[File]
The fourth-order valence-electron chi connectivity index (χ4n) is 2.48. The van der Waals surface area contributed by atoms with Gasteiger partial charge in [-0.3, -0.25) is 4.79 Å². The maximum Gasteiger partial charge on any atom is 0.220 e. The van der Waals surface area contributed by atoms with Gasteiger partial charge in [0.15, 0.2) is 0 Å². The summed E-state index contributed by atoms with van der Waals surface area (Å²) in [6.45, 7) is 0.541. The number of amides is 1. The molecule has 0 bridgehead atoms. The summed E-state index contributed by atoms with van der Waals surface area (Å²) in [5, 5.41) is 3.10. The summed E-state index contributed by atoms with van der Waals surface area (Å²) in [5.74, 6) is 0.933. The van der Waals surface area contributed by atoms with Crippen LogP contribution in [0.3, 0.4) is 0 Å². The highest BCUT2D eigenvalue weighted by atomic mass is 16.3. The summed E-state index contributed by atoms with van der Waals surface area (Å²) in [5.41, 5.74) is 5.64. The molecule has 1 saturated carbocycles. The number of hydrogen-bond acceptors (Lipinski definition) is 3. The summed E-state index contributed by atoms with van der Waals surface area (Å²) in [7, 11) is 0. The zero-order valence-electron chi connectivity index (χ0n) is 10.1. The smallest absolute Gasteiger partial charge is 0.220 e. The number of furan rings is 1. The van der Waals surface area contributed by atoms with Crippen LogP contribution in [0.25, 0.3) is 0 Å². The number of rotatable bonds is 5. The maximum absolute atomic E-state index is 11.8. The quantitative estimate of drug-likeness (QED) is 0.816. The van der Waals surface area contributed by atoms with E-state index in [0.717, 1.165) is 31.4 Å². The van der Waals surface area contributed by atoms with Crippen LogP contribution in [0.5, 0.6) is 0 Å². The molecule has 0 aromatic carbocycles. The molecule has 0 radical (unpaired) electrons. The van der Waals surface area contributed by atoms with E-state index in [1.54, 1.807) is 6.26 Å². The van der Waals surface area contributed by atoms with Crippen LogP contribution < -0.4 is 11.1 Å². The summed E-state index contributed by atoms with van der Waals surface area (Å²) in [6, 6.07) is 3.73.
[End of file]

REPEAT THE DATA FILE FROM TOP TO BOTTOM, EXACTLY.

The fourth-order valence-electron chi connectivity index (χ4n) is 2.48. The van der Waals surface area contributed by atoms with Gasteiger partial charge in [-0.3, -0.25) is 4.79 Å². The maximum Gasteiger partial charge on any atom is 0.220 e. The van der Waals surface area contributed by atoms with Gasteiger partial charge in [0.15, 0.2) is 0 Å². The summed E-state index contributed by atoms with van der Waals surface area (Å²) in [6.45, 7) is 0.541. The number of amides is 1. The molecule has 0 bridgehead atoms. The summed E-state index contributed by atoms with van der Waals surface area (Å²) in [5, 5.41) is 3.10. The summed E-state index contributed by atoms with van der Waals surface area (Å²) in [5.74, 6) is 0.933. The van der Waals surface area contributed by atoms with Crippen LogP contribution in [0.3, 0.4) is 0 Å². The highest BCUT2D eigenvalue weighted by atomic mass is 16.3. The summed E-state index contributed by atoms with van der Waals surface area (Å²) in [5.41, 5.74) is 5.64. The molecule has 1 saturated carbocycles. The number of hydrogen-bond acceptors (Lipinski definition) is 3. The summed E-state index contributed by atoms with van der Waals surface area (Å²) in [7, 11) is 0. The zero-order valence-electron chi connectivity index (χ0n) is 10.1. The smallest absolute Gasteiger partial charge is 0.220 e. The number of furan rings is 1. The van der Waals surface area contributed by atoms with Crippen LogP contribution in [0.25, 0.3) is 0 Å². The number of rotatable bonds is 5. The maximum absolute atomic E-state index is 11.8. The quantitative estimate of drug-likeness (QED) is 0.816. The van der Waals surface area contributed by atoms with E-state index in [0.717, 1.165) is 31.4 Å². The van der Waals surface area contributed by atoms with Crippen LogP contribution in [0.5, 0.6) is 0 Å². The molecule has 0 aromatic carbocycles. The molecule has 0 radical (unpaired) electrons. The van der Waals surface area contributed by atoms with E-state index in [1.54, 1.807) is 6.26 Å². The van der Waals surface area contributed by atoms with Crippen LogP contribution < -0.4 is 11.1 Å². The summed E-state index contributed by atoms with van der Waals surface area (Å²) in [6, 6.07) is 3.73.